Population counts of Ozark big-eared bat (Corynorhinus townsendii ingens) maternity colonies have been performed annually for several decades. The process consists of lighting the cave entrance with infrared lights and using night vision goggles to determine how many Ozark big-eared bats fly out. Bats are extremely good fliers and can exit out of the cave very fast. It takes several years to develop the skills to be an accurate counter. In the summer of 2006, Richard Stark of the Oklahoma Ecological Services Field Office began utilizing infrared video and acoustic detectors to supplement the traditional count method. The infrared video and acoustic method consisted of deploying a single Anabat near the cave entrance and filming the bat emergence with the use of a Sony Handycam with nightshot and infrared lights. The video footage was then later reviewed in slow motion on a large television screen to obtain a count of Ozark big-eared bats exiting the cave. Ozark big-eared bats could be distinguished from other species by their large ears which are over 1 inch long. When a bat suspected to be an zark big-eared bat on film could not be confirmed by the video footage alone, the Anabat data were reviewed to determine if a bat call was recorded at the same time the suspect bat emerged from the cave for possible confirmation. The method proved successful and showed great promise. Colony size estimates from the infrared video method were compared to estimates by the traditional count method, and results were very similar. The infrared video and acoustic method also detected use of two caves in Cherokee County, Oklahoma by Ozark big-eared bats that was not detected by the traditional method conducted simultaneously. These caves subsequently have been added to the annual monitoring efforts and are now known to be used by a colony of Ozark big-eared bats at various times of the year. Although the new infrared video and acoustic detector method proved very valuable, due to time and resource limitations, the method was utilized at only a few caves per year between 2006 and 2008.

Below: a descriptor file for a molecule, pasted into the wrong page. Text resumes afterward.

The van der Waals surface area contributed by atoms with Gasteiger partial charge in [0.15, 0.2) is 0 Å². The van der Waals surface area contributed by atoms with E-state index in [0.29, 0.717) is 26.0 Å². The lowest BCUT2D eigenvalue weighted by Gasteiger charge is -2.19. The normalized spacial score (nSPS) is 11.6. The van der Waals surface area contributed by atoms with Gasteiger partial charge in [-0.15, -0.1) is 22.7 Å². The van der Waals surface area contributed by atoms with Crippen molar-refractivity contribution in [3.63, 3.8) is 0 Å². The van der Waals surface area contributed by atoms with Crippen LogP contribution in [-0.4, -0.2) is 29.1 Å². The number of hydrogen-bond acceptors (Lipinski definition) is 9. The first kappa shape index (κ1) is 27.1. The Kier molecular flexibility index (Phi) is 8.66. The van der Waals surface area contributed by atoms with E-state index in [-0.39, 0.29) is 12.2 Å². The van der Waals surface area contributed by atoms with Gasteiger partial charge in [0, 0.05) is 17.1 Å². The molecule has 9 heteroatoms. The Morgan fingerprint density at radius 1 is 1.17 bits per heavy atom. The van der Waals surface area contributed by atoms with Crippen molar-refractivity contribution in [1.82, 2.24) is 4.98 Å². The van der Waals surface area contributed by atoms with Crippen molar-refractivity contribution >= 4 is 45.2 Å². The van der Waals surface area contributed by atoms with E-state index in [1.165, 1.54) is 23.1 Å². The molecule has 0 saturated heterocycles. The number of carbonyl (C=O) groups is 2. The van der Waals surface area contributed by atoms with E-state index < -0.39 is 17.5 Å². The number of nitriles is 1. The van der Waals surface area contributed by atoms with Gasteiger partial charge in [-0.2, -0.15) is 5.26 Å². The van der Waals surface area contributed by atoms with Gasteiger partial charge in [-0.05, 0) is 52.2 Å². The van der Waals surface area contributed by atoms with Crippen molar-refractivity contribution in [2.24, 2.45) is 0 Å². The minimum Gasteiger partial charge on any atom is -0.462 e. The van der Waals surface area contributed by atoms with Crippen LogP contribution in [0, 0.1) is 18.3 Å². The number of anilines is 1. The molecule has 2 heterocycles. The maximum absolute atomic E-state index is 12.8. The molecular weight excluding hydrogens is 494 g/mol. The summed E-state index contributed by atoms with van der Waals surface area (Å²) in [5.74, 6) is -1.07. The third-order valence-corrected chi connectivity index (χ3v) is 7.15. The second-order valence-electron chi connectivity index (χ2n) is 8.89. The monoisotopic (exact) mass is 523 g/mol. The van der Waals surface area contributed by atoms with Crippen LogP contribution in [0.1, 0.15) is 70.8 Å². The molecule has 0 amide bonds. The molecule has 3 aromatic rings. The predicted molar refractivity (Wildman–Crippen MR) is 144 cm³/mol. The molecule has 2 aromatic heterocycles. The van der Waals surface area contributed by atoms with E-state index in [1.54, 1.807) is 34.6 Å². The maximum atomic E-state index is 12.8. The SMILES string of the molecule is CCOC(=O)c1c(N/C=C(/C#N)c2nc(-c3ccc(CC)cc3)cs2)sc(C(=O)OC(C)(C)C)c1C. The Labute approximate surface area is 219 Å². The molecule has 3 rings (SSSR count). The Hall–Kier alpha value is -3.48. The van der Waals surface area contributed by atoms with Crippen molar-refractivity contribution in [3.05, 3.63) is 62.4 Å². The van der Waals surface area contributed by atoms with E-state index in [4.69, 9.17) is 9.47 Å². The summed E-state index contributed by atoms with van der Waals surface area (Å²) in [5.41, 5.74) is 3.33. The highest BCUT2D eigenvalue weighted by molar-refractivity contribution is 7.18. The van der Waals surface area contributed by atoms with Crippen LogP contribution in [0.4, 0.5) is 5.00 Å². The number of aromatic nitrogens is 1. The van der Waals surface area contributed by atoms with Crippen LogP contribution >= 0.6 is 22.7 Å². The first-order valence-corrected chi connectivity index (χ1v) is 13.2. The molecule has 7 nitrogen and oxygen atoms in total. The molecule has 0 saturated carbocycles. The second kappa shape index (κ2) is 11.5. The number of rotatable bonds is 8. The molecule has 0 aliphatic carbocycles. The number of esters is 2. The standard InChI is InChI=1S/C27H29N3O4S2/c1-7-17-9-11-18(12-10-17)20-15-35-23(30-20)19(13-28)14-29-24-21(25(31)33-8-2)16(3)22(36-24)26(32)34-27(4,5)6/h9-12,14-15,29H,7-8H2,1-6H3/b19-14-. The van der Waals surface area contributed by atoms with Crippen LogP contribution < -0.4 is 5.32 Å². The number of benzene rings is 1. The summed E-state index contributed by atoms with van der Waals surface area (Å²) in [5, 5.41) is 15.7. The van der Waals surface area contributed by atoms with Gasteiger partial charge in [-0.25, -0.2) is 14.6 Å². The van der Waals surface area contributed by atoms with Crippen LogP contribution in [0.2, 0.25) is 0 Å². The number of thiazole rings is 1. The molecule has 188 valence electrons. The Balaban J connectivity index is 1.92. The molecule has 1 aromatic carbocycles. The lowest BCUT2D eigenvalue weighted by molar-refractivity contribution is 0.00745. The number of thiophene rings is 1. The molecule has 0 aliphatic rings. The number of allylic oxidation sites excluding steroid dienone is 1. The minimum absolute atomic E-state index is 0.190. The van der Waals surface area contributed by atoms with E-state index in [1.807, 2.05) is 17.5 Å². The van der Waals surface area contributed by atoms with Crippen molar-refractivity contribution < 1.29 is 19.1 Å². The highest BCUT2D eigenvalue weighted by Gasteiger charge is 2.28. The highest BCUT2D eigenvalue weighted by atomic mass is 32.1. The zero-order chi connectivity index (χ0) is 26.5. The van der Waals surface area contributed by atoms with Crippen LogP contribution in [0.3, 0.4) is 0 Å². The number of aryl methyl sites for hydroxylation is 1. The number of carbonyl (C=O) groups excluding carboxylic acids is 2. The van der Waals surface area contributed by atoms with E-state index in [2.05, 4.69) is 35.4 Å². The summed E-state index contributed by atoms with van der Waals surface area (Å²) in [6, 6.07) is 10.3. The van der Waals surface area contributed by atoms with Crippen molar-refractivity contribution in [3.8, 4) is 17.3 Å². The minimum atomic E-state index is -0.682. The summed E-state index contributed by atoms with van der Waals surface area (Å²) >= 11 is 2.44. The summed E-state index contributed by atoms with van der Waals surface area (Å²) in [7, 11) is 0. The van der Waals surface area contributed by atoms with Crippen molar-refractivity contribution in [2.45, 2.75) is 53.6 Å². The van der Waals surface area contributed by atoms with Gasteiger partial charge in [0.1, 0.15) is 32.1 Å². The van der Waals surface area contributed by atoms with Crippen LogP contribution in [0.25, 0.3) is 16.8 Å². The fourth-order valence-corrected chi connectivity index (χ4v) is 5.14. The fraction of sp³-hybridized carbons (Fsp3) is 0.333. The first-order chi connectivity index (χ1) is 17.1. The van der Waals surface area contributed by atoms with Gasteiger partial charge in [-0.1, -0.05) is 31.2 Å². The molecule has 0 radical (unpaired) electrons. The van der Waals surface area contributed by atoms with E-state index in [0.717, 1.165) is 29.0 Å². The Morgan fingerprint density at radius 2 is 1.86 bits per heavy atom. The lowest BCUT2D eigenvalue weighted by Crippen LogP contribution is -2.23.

The initial success of the method warranted expanded use and fine-tuning of the technique. Ozark Plateau National Wildlife Refuge in conjunction with the Service’s Inventory and Monitoring Program expanded use of the method in 2009. The method currently being utilized consists of filming the bat emergence with two or more cameras from multiple angles and deploying multiple acoustic detectors (both Anabat and Pettersson units). A black backdrop also is now utilized which enhances the counter’s ability to identify Ozark big-eared bats. The number of caves at which this technique is utilized also has been expanded to about 25 per summer and includes the essential maternity caves and numerous limited-use sites.
Video monitoring has several advantage over the traditional method. First, it doesn’t take several years to become an accurate counter. Second, video playback allows counter to slow down playback and use individual frames to identify Ozark big-eared bats. The video is time stamped to provide a log of the time of each bat’s emergence. Since the video has a time stamp and the acoustic monitors can be time synced, we can get a total bat species population count for each cave. With the threat of white nose syndrome it is important that we get population data on all cave dwelling bat species. White nose syndrome is non selective and can affect all cave dwelling species.